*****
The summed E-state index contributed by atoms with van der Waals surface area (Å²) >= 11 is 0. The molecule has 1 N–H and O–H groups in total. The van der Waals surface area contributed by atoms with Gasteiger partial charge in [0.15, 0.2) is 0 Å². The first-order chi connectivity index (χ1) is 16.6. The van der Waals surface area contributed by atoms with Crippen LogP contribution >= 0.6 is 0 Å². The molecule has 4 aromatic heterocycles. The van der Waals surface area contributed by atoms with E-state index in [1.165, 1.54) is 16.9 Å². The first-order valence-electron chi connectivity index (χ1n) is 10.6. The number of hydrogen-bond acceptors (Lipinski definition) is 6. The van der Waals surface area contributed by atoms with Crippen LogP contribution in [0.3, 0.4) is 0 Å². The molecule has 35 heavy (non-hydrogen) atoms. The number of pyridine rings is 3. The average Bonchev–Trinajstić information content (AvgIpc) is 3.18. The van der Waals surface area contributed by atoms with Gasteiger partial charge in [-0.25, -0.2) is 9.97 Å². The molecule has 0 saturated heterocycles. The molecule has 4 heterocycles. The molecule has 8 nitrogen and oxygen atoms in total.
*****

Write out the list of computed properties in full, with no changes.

The summed E-state index contributed by atoms with van der Waals surface area (Å²) >= 11 is 0. The molecule has 1 N–H and O–H groups in total. The van der Waals surface area contributed by atoms with Gasteiger partial charge in [0.15, 0.2) is 0 Å². The first-order chi connectivity index (χ1) is 16.6. The van der Waals surface area contributed by atoms with Crippen LogP contribution >= 0.6 is 0 Å². The molecule has 4 aromatic heterocycles. The van der Waals surface area contributed by atoms with E-state index in [1.165, 1.54) is 16.9 Å². The first-order valence-electron chi connectivity index (χ1n) is 10.6. The number of hydrogen-bond acceptors (Lipinski definition) is 6. The van der Waals surface area contributed by atoms with Crippen LogP contribution in [0.3, 0.4) is 0 Å². The molecule has 35 heavy (non-hydrogen) atoms. The number of pyridine rings is 3. The average Bonchev–Trinajstić information content (AvgIpc) is 3.18. The van der Waals surface area contributed by atoms with Gasteiger partial charge in [-0.25, -0.2) is 9.97 Å². The molecule has 0 saturated heterocycles. The molecule has 4 heterocycles. The molecule has 8 nitrogen and oxygen atoms in total.